There were various ongoing REGI activities between the 2014-2020 and 2021-2027 legislative packages. Legislative activity based on the ordinary legislative procedure was sporadic, centred on amending the existing CP regulations. However, some of the acts were very important, such as the ‘Omnibus regulation’, which introduced extensive simplification and the Commission proposals for structural reform support measures. They both involved controversial provisions regarding CP, which were strongly contested by REGI.  By contrast, scrutiny of delegated and implementing acts was of a lesser importance.

The ‘own initiative reports’ represent the most important strand of non-legislative work by REGI. Some are in response to implementation or forward-looking reports by the Commission, notably the ‘Cohesion Reports’, and play a valuable role in REGI’s policy oversight function. Other reports are entirely new initiatives of REGI and together with other non-legislative activities, such as studies, briefings, hearings and debates, were the initial steps in the development of EP’s positions for the 2021-2027 legislative package.

Current legislative activity – The 2021-2027 cohesion policy package

As in the 2014-2020 package, REGI carried out substantial pre-legislative work, including a landmark own initiative report on building blocks for a post-2020 EU cohesion policy. This allowed three ambitious mandates to be developed by REGI in a short space of time on the CPR, ERDF/CF and ETC regulations, and adopted by the EP before the May 2019 elections. There was intensive interaction with other institutions and organisations, including numerous suggestions of draft amendments. A start was made in interinstitutional negotiations with a small number of ‘trilogues’ on the CPR before the end of Parliament’s 2014-2019 session.

The EP has again embarked on a full role as co-legislator, promoting a well-funded cohesion policy and defending its fundamental principles. Consequently, some of the positions within its mandates have gone against key positions of the Commission (such as EAFRD moving away from the CPR) or the Council (such as a weaker partnership principle).

However, there are key challenges confronting Parliament in the remaining stages, not least the fact that budgetary negotiations are a separate strand, which is not subject to ‘co-decision’. Moreover, when ‘trilogues’ resume in the autumn, possibly with significant changes in the internal composition of EP bodies, there will be greater time pressure to reach a timely agreement and avoid excessive delays to the start of the new CP programmes.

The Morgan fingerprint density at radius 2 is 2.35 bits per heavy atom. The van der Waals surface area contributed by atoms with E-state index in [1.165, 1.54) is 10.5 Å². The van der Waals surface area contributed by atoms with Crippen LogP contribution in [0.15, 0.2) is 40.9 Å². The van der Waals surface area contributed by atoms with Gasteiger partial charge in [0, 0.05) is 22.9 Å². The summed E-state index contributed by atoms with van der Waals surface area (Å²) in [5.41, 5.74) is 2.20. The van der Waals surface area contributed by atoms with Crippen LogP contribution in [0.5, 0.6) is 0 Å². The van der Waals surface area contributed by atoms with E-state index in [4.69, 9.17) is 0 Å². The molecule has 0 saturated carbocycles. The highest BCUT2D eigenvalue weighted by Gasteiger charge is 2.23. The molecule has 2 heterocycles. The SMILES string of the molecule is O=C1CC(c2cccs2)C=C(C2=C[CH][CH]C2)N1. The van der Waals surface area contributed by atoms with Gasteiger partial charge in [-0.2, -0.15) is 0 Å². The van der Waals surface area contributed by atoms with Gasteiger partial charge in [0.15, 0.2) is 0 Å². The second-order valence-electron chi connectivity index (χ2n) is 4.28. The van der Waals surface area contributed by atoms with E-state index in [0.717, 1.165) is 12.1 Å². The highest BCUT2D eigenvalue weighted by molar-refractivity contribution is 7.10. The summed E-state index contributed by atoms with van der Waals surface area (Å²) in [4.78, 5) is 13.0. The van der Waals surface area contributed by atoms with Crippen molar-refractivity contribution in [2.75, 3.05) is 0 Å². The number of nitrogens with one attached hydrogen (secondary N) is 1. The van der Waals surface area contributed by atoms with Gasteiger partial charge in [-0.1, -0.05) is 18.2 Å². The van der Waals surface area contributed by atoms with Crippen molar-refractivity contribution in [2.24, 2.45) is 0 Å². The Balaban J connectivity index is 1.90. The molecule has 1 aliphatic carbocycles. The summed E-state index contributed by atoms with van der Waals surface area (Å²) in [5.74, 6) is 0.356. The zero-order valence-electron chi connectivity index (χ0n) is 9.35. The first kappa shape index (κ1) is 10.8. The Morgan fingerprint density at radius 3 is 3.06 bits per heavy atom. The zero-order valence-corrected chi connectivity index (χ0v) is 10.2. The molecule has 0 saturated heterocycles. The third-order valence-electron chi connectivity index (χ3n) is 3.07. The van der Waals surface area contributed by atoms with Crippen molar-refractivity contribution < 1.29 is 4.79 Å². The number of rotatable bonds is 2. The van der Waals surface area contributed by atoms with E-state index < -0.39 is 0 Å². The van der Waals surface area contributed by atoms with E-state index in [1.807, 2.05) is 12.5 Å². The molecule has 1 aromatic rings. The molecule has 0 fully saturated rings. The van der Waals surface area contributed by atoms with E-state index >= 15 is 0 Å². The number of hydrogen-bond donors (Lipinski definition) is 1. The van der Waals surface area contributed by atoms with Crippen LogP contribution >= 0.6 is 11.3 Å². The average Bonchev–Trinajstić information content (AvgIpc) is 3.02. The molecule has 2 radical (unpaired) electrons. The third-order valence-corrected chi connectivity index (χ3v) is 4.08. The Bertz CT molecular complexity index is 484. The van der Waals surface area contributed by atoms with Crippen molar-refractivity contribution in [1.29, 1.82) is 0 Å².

Conclusions and recommendations

The EP has played an increasingly assertive role, using the powers that have been conferred upon it by the Treaty of Lisbon in defending and advocating its policy positions on CP, more and more at odds with those espoused by the other EU institutions. However, the EP’s role has been constrained externally by the challenges confronting CP and its shifting centre of gravity within the EU institutional framework and broader policy agenda, as well as the more advantaged position of the Commission (legislative initiative, technical capacity, access to other institutions, etc.) and Council (especially on MFF). It is also constrained internally in terms of data and know-how capacity, as well as limitations in inter-committee coordination and cooperation affecting REGI’s lead role on CP.

The EP has a potentially larger role to play in becoming an institution increasingly able to proactively develop agenda-setting policy initiatives on CP rather than focussing on defensive positions. For this to happen, in addition to developing internal capacity and coordination, it requires the ability to mobilise and lead more effectively the large policy community of outside actors that exist around CP.

To this end, the following recommendations have been put forward:

  • Setting-up of a CP-wide ‘steering committee’ as a vehicle for exploring and agreeing positions across political groups and CP-relevant committees, supported by a ‘task force’ inside the EP Secretariat that would be linked to an external ‘technical support group’ drawing upon the CP policy community.
  • Establishing an ambitious forward-looking and proactive policy cycle. This should encompass an active internal/external research programme into forward-looking policy issues, aiming to give Parliament an edge over the Commission’s legislative initiative and the more advantaged role of Council in the MFF. Its outputs should help REGI reports go into greater technical depth and they should be timely within the broader policy timetable of cohesion policy, and not only the seven-year legislative cycle of MFF.

Link to the full publication: http://bit.ly/629-195